Andrew Ellis Johnson was born in Cortland, New York to a jazz guitarist, civil war historian father and science major mother who, together, won many bowling tournaments. He made his first life-size faux bronze sculpture of Baron Manfred Von Richtoven at the age of 13, miniature marzipan figurines of Fats Waller at 11 and his first film cycle on the battle of Gettysburg at 9. Pursuing film and painting, he studied at SUNY Buffalo and completed his BFA at the School of the Art Institute of Chicago. After years in Europe and Asia, he earned an MFA in Art at Carnegie Mellon while serving as an artist-in-residence at the Pennsylvania Department of Corrections and curating an exhibition of inmate art at the City Theater.
Subsequently he attended Skowhegan School of Painting and Sculpture and a residency through Poznan Academy of Art in Poland. After several years of nomadic teaching and a five-month studio stint in Amsterdam, he taught for five years at University at Buffalo where he co-founded PED, a socially engaged collective that has performed in Buffalo, Belfast, Chongqing, Rio de Janeiro, St. John’s, Tonawanda and Toronto. In 2004, he joined the faculty at Carnegie Mellon University where he is now Associate Professor of Art. Recent residency/exchange projects include those at Korean National University of the Arts in Seoul, Fayoum International Art Center in Egypt, University of the Arts London at Camberwell and Sites of Passage in Jerusalem/Ramallah/Pittsburgh.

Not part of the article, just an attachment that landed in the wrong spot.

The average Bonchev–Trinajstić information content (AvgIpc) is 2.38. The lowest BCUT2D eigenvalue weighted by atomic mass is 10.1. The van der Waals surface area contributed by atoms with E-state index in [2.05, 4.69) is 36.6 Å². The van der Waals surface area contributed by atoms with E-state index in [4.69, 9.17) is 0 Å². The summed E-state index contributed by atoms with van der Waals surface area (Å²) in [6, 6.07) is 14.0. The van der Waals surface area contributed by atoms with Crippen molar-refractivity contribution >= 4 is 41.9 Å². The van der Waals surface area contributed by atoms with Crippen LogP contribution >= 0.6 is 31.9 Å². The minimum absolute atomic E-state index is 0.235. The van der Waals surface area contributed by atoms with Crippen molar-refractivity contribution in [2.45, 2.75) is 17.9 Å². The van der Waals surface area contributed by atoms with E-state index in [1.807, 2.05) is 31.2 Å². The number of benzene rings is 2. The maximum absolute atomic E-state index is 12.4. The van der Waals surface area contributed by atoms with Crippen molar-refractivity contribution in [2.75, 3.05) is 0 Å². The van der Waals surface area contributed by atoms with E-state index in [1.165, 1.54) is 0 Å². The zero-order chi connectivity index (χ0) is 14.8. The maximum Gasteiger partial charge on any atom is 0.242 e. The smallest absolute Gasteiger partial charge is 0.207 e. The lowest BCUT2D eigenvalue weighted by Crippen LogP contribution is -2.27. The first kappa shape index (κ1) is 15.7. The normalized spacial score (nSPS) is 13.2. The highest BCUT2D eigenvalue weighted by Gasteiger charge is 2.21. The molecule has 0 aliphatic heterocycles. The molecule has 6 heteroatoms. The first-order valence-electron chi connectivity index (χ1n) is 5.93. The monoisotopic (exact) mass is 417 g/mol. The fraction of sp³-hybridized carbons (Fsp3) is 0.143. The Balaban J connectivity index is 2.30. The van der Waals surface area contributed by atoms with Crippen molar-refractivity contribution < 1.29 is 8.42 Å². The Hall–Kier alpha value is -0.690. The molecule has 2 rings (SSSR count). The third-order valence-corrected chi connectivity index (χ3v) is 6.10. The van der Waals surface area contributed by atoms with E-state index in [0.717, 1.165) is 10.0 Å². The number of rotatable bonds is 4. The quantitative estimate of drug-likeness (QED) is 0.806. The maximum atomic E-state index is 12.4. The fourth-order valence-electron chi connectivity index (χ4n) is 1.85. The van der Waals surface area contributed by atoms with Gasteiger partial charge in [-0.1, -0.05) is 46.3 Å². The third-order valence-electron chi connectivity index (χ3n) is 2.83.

Through image and form across a variety of media, tactics and disciplines, Johnson explores social and political issues and injustices, wrestling with boundaries between aesthetic, political and moral orders. He treats representation — not as a hermetic mimetic pictorial tradition —but as an agency to awaken and combat torpor. Exhibition topics have included: the Haitian grass roots movement; homelessness; predatory economics; hemispheric hegemonies; unabated sowing of land mines; crises in the Middle East; cultural eclipses; the visibility and invisibility of communication; consequences of war and violence; and meditations on labor and myth. Venues for his work have included museums, galleries, electronic arts and video festivals, public collaborations, conferences, books and journals in North and South America, Europe, Asia and the Middle East.